I recognize that this forecast could prove wrong, and we will be paying very close attention to incoming information to watch for shifts in inflation trends. If inflation significantly exceeds our forecast, if commodity prices do not stabilize, if the pass-through of commodity and other import prices to consumer prices is higher than we expect, if long-term inflation expectations start rising significantly, or if a wage–price spiral starts to emerge, then I will modify my views accordingly.
But what he never does is discuss the size of Fed money supply growth or the role Fed money printing has in pushing prices higher.

I have never disputed the fact that some of the increase in prices is coming as a result of greater demand from the BRICs, but it is outrageous not to consider that Fed money printing is playing a role. It is particularly outrageous that this causal factor is not even discussed by a a Fed president, when he is discussing inflation.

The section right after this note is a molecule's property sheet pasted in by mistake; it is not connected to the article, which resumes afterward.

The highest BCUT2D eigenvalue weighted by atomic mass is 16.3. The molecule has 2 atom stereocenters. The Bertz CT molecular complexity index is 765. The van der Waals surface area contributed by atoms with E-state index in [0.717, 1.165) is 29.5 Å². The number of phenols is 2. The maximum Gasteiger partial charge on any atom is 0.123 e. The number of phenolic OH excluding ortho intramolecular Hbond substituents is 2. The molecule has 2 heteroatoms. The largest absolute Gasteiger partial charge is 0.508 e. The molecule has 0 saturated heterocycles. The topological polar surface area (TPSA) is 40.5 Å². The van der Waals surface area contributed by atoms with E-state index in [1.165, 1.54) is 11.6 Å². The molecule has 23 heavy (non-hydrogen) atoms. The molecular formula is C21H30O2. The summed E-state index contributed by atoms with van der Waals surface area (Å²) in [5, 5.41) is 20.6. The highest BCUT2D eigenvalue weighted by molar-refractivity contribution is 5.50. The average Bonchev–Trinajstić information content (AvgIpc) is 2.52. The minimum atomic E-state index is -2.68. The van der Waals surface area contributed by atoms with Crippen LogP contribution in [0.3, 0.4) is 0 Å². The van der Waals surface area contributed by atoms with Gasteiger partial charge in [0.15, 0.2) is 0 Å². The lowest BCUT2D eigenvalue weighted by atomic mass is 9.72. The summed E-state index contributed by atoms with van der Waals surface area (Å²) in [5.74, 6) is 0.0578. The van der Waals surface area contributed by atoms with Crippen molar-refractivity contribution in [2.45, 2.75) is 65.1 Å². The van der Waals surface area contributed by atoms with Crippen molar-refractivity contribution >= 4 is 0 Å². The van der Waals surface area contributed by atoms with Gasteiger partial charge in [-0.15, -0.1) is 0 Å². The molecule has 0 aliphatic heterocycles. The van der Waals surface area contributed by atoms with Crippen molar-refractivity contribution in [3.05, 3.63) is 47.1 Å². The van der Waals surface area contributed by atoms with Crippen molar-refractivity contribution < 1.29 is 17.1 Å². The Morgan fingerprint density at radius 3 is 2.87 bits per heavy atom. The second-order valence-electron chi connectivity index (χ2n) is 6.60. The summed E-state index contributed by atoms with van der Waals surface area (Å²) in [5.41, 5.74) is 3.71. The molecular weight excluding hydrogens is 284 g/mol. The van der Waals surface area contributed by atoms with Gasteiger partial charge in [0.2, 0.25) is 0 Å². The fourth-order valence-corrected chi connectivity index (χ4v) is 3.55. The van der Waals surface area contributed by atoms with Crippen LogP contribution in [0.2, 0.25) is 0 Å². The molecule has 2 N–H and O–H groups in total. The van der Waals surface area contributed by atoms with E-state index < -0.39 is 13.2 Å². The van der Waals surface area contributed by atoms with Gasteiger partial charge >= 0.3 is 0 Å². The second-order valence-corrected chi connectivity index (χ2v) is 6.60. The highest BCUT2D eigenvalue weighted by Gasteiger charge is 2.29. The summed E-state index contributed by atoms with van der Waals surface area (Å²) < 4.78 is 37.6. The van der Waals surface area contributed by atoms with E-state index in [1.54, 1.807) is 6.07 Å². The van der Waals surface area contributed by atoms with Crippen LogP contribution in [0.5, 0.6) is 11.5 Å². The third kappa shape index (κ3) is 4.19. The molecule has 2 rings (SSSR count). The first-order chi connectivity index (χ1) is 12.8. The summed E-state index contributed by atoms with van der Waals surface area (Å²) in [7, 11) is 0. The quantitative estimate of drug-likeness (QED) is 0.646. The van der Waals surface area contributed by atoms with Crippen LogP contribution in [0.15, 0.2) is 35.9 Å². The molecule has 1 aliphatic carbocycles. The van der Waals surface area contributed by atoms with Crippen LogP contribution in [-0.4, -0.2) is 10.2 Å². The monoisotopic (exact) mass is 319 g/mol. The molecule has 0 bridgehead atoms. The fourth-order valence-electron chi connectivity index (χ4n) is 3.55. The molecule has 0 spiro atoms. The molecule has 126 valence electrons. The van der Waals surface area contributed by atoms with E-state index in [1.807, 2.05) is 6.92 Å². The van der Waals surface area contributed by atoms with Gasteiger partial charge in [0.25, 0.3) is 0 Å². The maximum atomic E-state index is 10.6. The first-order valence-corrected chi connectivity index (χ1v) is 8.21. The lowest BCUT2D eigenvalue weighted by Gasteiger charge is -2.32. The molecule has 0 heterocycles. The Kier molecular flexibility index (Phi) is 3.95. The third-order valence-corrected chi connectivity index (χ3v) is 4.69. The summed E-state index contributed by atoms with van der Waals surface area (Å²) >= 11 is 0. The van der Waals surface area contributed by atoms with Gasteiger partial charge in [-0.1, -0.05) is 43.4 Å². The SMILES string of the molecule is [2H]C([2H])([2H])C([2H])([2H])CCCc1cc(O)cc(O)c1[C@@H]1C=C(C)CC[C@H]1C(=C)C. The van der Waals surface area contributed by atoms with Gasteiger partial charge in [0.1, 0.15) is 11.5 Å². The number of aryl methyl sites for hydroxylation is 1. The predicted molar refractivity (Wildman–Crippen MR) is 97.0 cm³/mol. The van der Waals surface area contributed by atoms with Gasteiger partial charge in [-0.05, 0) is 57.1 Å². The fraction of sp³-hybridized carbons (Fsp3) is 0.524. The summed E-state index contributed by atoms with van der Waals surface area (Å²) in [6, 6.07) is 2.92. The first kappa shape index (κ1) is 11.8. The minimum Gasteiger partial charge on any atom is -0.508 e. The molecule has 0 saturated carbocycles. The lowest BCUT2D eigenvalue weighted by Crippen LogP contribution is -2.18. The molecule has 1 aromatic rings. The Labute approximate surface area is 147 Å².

The only question that remains is whether Williams is clueless or intentionally excluding a discussion of money supply growth when he speaks on price inflation.

1 comment:

  1. "I have never disputed the fact that some of the increase in prices is coming as a result of greater demand from the BRICs, but it is outrageous not to consider that Fed money printing is playing a role."

    Isn't that the "beauty" of printing money? If you don't look behind the curtain, it's indistinguishable from increased demand. The first people with access to the devalued currency buy more stuff with it, pushing up demand. The supplier things "Great! The economy is finally turning around." Then after a bit of time, low and behold, the supplier turns around and discovers everything has "higher demand" and prices have all skyrocketed.

    Then, the politicians declare business men as evil profit-seekers and print W.I.N. buttons.